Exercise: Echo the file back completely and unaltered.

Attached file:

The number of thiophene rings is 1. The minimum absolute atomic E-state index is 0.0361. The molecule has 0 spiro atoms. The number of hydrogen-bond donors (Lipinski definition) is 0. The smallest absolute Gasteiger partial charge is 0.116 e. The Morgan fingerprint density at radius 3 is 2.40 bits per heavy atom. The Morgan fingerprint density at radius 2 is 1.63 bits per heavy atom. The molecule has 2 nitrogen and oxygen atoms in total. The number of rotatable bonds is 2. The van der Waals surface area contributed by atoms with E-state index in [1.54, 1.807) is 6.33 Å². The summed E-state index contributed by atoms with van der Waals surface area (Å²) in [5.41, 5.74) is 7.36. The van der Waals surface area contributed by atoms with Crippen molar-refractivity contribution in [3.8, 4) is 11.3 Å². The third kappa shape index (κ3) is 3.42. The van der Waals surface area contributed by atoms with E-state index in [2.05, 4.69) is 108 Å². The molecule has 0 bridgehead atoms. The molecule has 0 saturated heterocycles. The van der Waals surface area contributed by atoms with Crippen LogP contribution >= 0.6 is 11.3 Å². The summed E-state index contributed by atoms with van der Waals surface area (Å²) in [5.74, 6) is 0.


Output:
The number of thiophene rings is 1. The minimum absolute atomic E-state index is 0.0361. The molecule has 0 spiro atoms. The number of hydrogen-bond donors (Lipinski definition) is 0. The smallest absolute Gasteiger partial charge is 0.116 e. The Morgan fingerprint density at radius 3 is 2.40 bits per heavy atom. The Morgan fingerprint density at radius 2 is 1.63 bits per heavy atom. The molecule has 2 nitrogen and oxygen atoms in total. The number of rotatable bonds is 2. The van der Waals surface area contributed by atoms with E-state index in [1.54, 1.807) is 6.33 Å². The summed E-state index contributed by atoms with van der Waals surface area (Å²) in [5.41, 5.74) is 7.36. The van der Waals surface area contributed by atoms with Crippen molar-refractivity contribution in [3.8, 4) is 11.3 Å². The third kappa shape index (κ3) is 3.42. The van der Waals surface area contributed by atoms with E-state index in [2.05, 4.69) is 108 Å². The molecule has 0 bridgehead atoms. The molecule has 0 saturated heterocycles. The van der Waals surface area contributed by atoms with Crippen LogP contribution >= 0.6 is 11.3 Å². The summed E-state index contributed by atoms with van der Waals surface area (Å²) in [5.74, 6) is 0.